Accurate reporting of scientific discoveries is important. Barriers for journalists in writing quality articles about science are complex. Communication issues arise in the translation process from scientific publications to press releases to media reporting. Using a case study, this research sought to investigate this translation process by comparing a scientific publication with the press release and the media reporting.
A case study was chosen which included a scientific publication, the corresponding press release and subsequent 65 news articles. A coding framework was developed to compare the accuracy and sufficiency of information in the scientific publication, the press release and the news articles.
Findings included the following issues with the press release and news reporting:
• Spin and buzz words were present.
• The study design was not clearly described.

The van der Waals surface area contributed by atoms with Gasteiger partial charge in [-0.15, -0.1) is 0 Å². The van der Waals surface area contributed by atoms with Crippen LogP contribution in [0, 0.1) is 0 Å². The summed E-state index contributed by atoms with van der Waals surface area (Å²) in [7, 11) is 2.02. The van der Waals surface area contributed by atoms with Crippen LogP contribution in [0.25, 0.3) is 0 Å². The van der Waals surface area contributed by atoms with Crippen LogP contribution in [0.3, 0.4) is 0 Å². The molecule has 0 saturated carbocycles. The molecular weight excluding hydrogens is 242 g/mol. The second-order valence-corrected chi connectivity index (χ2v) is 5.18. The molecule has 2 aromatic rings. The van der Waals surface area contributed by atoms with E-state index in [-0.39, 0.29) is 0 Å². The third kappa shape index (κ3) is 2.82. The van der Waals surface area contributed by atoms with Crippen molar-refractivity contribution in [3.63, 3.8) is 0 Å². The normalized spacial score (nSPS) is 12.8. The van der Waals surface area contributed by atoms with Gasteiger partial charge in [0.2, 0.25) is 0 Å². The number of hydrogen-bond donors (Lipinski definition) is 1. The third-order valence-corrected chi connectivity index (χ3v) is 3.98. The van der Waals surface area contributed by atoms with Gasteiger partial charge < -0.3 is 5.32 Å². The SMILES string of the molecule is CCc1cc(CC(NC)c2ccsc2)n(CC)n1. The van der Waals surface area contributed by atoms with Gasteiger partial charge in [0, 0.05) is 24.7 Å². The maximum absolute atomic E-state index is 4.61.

• There was limited independent expert commentary and limited use of balanced framing.
• There was minimal acknowledgement that the research findings could not be translated into clinical recommendations until further research has been undertaken and there were misleading, inaccurate and harmful recommendations about vitamin supplementation.
Media reporting of scientific research can impact human health. Therefore, it is important that media coverage of scientific research is clear, balanced and accurate. This study highlights that communication issues arise at various stages of the information translation process. Additionally, this study indicates that further research is necessary to understand and improve the information translation process of scientific research in media.
Georgia Dempster, PhD candidate, Melbourne School of Population and Global Health, University of Melbourne
Georgina Sutherland, Senior Research Fellow, Melbourne School of Population and Global Health, University of Melbourne
Louise Keogh, Associate Professor, Melbourne School of Population and Global Health
When: In session Wednesday 19th February, 11:00am–12:50pm